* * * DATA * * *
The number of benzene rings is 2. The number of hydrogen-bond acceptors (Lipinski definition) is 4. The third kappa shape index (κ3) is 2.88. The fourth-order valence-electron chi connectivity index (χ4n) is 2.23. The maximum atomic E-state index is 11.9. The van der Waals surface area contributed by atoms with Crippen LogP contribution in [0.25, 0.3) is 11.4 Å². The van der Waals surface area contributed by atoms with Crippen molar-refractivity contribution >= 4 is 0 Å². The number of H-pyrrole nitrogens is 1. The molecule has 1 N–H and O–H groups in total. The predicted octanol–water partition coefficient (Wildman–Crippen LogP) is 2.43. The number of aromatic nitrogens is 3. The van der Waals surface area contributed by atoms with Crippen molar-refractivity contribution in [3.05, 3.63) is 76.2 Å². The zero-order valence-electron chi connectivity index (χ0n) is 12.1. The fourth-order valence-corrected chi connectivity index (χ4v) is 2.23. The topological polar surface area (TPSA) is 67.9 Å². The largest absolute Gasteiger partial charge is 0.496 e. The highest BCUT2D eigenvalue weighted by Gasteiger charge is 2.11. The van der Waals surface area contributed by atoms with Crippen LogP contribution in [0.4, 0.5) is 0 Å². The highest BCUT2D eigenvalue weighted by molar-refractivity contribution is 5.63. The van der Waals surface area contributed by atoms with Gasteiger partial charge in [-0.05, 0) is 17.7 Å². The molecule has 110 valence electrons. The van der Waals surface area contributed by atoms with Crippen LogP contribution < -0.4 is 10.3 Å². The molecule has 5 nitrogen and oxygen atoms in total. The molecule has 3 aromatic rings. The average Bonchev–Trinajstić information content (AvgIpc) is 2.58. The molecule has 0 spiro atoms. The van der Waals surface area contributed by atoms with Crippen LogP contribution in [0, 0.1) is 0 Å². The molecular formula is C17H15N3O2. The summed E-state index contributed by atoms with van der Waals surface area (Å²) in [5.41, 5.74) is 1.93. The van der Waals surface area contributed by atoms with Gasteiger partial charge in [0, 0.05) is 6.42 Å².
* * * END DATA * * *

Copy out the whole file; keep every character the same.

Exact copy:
The number of benzene rings is 2. The number of hydrogen-bond acceptors (Lipinski definition) is 4. The third kappa shape index (κ3) is 2.88. The fourth-order valence-electron chi connectivity index (χ4n) is 2.23. The maximum atomic E-state index is 11.9. The van der Waals surface area contributed by atoms with Crippen LogP contribution in [0.25, 0.3) is 11.4 Å². The van der Waals surface area contributed by atoms with Crippen molar-refractivity contribution >= 4 is 0 Å². The number of H-pyrrole nitrogens is 1. The molecule has 1 N–H and O–H groups in total. The predicted octanol–water partition coefficient (Wildman–Crippen LogP) is 2.43. The number of aromatic nitrogens is 3. The van der Waals surface area contributed by atoms with Crippen molar-refractivity contribution in [3.05, 3.63) is 76.2 Å². The zero-order valence-electron chi connectivity index (χ0n) is 12.1. The fourth-order valence-corrected chi connectivity index (χ4v) is 2.23. The topological polar surface area (TPSA) is 67.9 Å². The largest absolute Gasteiger partial charge is 0.496 e. The highest BCUT2D eigenvalue weighted by Gasteiger charge is 2.11. The van der Waals surface area contributed by atoms with Crippen LogP contribution in [0.4, 0.5) is 0 Å². The highest BCUT2D eigenvalue weighted by molar-refractivity contribution is 5.63. The van der Waals surface area contributed by atoms with Gasteiger partial charge in [-0.05, 0) is 17.7 Å². The molecule has 110 valence electrons. The van der Waals surface area contributed by atoms with Crippen LogP contribution < -0.4 is 10.3 Å². The molecule has 5 nitrogen and oxygen atoms in total. The molecule has 3 aromatic rings. The average Bonchev–Trinajstić information content (AvgIpc) is 2.58. The molecule has 0 spiro atoms. The van der Waals surface area contributed by atoms with Crippen LogP contribution in [0, 0.1) is 0 Å². The molecular formula is C17H15N3O2. The summed E-state index contributed by atoms with van der Waals surface area (Å²) in [5.41, 5.74) is 1.93. The van der Waals surface area contributed by atoms with Gasteiger partial charge in [0, 0.05) is 6.42 Å².